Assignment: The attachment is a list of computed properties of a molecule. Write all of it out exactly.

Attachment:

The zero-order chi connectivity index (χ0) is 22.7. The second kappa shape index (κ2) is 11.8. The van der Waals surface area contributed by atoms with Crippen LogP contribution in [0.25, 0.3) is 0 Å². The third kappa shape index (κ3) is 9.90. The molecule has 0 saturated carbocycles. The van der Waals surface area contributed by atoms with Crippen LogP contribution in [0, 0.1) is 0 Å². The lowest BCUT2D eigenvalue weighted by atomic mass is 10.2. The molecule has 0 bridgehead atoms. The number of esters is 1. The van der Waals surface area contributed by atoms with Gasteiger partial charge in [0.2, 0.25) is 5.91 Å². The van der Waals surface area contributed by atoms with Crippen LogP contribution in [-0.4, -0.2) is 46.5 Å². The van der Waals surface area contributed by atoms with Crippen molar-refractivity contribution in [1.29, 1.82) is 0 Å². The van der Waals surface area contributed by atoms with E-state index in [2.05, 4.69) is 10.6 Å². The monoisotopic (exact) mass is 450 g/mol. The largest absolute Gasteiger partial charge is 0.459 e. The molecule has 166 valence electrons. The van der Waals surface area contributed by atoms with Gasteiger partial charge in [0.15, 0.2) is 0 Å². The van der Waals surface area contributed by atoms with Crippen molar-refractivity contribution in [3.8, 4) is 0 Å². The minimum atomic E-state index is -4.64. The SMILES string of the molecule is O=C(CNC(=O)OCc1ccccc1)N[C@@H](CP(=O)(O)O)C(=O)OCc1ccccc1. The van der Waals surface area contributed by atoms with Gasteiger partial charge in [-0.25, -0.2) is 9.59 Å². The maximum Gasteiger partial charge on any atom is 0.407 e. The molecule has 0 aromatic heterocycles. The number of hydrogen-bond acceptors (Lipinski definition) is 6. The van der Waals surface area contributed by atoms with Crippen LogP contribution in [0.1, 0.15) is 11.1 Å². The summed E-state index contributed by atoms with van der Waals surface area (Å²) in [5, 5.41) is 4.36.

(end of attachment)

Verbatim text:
The zero-order chi connectivity index (χ0) is 22.7. The second kappa shape index (κ2) is 11.8. The van der Waals surface area contributed by atoms with Crippen LogP contribution in [0.25, 0.3) is 0 Å². The third kappa shape index (κ3) is 9.90. The molecule has 0 saturated carbocycles. The van der Waals surface area contributed by atoms with Crippen LogP contribution in [0, 0.1) is 0 Å². The lowest BCUT2D eigenvalue weighted by atomic mass is 10.2. The molecule has 0 bridgehead atoms. The number of esters is 1. The van der Waals surface area contributed by atoms with Gasteiger partial charge in [0.2, 0.25) is 5.91 Å². The van der Waals surface area contributed by atoms with Crippen LogP contribution in [-0.4, -0.2) is 46.5 Å². The van der Waals surface area contributed by atoms with Crippen molar-refractivity contribution in [1.29, 1.82) is 0 Å². The van der Waals surface area contributed by atoms with E-state index in [2.05, 4.69) is 10.6 Å². The monoisotopic (exact) mass is 450 g/mol. The largest absolute Gasteiger partial charge is 0.459 e. The molecule has 166 valence electrons. The van der Waals surface area contributed by atoms with Gasteiger partial charge in [0.15, 0.2) is 0 Å². The van der Waals surface area contributed by atoms with Crippen molar-refractivity contribution in [3.8, 4) is 0 Å². The minimum atomic E-state index is -4.64. The SMILES string of the molecule is O=C(CNC(=O)OCc1ccccc1)N[C@@H](CP(=O)(O)O)C(=O)OCc1ccccc1. The van der Waals surface area contributed by atoms with Gasteiger partial charge in [-0.25, -0.2) is 9.59 Å². The maximum Gasteiger partial charge on any atom is 0.407 e. The molecule has 0 aromatic heterocycles. The number of hydrogen-bond acceptors (Lipinski definition) is 6. The van der Waals surface area contributed by atoms with Crippen LogP contribution in [0.1, 0.15) is 11.1 Å². The summed E-state index contributed by atoms with van der Waals surface area (Å²) in [5, 5.41) is 4.36.